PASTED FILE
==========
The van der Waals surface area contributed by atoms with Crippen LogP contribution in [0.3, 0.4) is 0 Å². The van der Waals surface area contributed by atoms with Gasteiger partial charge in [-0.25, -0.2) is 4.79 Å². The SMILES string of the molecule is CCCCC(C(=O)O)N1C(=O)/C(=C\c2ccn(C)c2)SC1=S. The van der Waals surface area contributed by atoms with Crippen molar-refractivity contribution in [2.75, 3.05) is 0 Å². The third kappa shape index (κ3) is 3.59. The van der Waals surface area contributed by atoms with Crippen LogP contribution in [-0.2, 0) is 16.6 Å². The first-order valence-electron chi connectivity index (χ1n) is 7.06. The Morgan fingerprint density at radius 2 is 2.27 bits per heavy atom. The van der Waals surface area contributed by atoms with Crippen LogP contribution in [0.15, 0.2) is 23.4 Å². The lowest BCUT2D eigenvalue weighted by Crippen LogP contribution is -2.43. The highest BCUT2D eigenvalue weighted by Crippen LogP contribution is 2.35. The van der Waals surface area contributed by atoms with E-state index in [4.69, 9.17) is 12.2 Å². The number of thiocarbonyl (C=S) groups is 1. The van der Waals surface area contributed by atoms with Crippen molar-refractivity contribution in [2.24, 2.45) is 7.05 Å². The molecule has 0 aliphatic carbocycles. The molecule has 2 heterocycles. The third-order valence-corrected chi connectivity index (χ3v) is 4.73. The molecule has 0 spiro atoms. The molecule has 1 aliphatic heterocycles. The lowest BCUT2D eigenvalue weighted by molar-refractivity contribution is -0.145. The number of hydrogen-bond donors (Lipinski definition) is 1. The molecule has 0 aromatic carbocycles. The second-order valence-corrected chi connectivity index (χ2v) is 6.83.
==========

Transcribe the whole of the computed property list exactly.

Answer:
The van der Waals surface area contributed by atoms with Crippen LogP contribution in [0.3, 0.4) is 0 Å². The van der Waals surface area contributed by atoms with Gasteiger partial charge in [-0.25, -0.2) is 4.79 Å². The SMILES string of the molecule is CCCCC(C(=O)O)N1C(=O)/C(=C\c2ccn(C)c2)SC1=S. The van der Waals surface area contributed by atoms with Crippen molar-refractivity contribution in [2.75, 3.05) is 0 Å². The third kappa shape index (κ3) is 3.59. The van der Waals surface area contributed by atoms with Crippen LogP contribution in [-0.2, 0) is 16.6 Å². The first-order valence-electron chi connectivity index (χ1n) is 7.06. The Morgan fingerprint density at radius 2 is 2.27 bits per heavy atom. The van der Waals surface area contributed by atoms with Crippen LogP contribution in [0.15, 0.2) is 23.4 Å². The lowest BCUT2D eigenvalue weighted by Crippen LogP contribution is -2.43. The highest BCUT2D eigenvalue weighted by Crippen LogP contribution is 2.35. The van der Waals surface area contributed by atoms with E-state index in [4.69, 9.17) is 12.2 Å². The number of thiocarbonyl (C=S) groups is 1. The van der Waals surface area contributed by atoms with Crippen molar-refractivity contribution in [2.24, 2.45) is 7.05 Å². The molecule has 0 aliphatic carbocycles. The molecule has 2 heterocycles. The third-order valence-corrected chi connectivity index (χ3v) is 4.73. The molecule has 0 spiro atoms. The molecule has 1 aliphatic heterocycles. The lowest BCUT2D eigenvalue weighted by molar-refractivity contribution is -0.145. The number of hydrogen-bond donors (Lipinski definition) is 1. The molecule has 0 aromatic carbocycles. The second-order valence-corrected chi connectivity index (χ2v) is 6.83.